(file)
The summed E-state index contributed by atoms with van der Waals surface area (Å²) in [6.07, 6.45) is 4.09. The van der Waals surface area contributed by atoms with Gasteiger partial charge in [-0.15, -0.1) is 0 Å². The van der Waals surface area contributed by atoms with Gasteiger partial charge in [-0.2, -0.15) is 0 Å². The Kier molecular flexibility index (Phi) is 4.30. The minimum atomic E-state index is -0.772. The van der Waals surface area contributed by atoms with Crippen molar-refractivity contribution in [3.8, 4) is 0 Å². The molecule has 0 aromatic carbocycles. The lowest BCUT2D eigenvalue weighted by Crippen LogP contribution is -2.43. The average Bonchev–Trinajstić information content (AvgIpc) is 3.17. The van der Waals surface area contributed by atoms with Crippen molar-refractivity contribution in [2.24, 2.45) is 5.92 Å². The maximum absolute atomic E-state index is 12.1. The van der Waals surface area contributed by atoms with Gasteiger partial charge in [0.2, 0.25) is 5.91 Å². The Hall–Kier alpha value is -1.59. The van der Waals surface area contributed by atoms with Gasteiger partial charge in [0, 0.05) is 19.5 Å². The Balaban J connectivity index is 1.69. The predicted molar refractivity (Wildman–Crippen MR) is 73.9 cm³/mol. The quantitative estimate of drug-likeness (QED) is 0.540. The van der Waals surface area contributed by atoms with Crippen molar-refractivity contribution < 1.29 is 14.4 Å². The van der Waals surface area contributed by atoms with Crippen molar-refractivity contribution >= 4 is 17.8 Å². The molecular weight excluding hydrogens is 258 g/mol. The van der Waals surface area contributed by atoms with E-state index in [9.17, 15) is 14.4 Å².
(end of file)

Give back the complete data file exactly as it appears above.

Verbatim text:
The summed E-state index contributed by atoms with van der Waals surface area (Å²) in [6.07, 6.45) is 4.09. The van der Waals surface area contributed by atoms with Gasteiger partial charge in [-0.15, -0.1) is 0 Å². The van der Waals surface area contributed by atoms with Gasteiger partial charge in [-0.2, -0.15) is 0 Å². The Kier molecular flexibility index (Phi) is 4.30. The minimum atomic E-state index is -0.772. The van der Waals surface area contributed by atoms with Crippen molar-refractivity contribution in [3.8, 4) is 0 Å². The molecule has 0 aromatic carbocycles. The lowest BCUT2D eigenvalue weighted by Crippen LogP contribution is -2.43. The average Bonchev–Trinajstić information content (AvgIpc) is 3.17. The van der Waals surface area contributed by atoms with Crippen molar-refractivity contribution in [2.24, 2.45) is 5.92 Å². The maximum absolute atomic E-state index is 12.1. The van der Waals surface area contributed by atoms with Gasteiger partial charge in [0.2, 0.25) is 5.91 Å². The Hall–Kier alpha value is -1.59. The van der Waals surface area contributed by atoms with Gasteiger partial charge in [0, 0.05) is 19.5 Å². The Balaban J connectivity index is 1.69. The predicted molar refractivity (Wildman–Crippen MR) is 73.9 cm³/mol. The quantitative estimate of drug-likeness (QED) is 0.540. The van der Waals surface area contributed by atoms with Crippen molar-refractivity contribution < 1.29 is 14.4 Å². The van der Waals surface area contributed by atoms with Crippen molar-refractivity contribution >= 4 is 17.8 Å². The molecular weight excluding hydrogens is 258 g/mol. The van der Waals surface area contributed by atoms with E-state index in [9.17, 15) is 14.4 Å².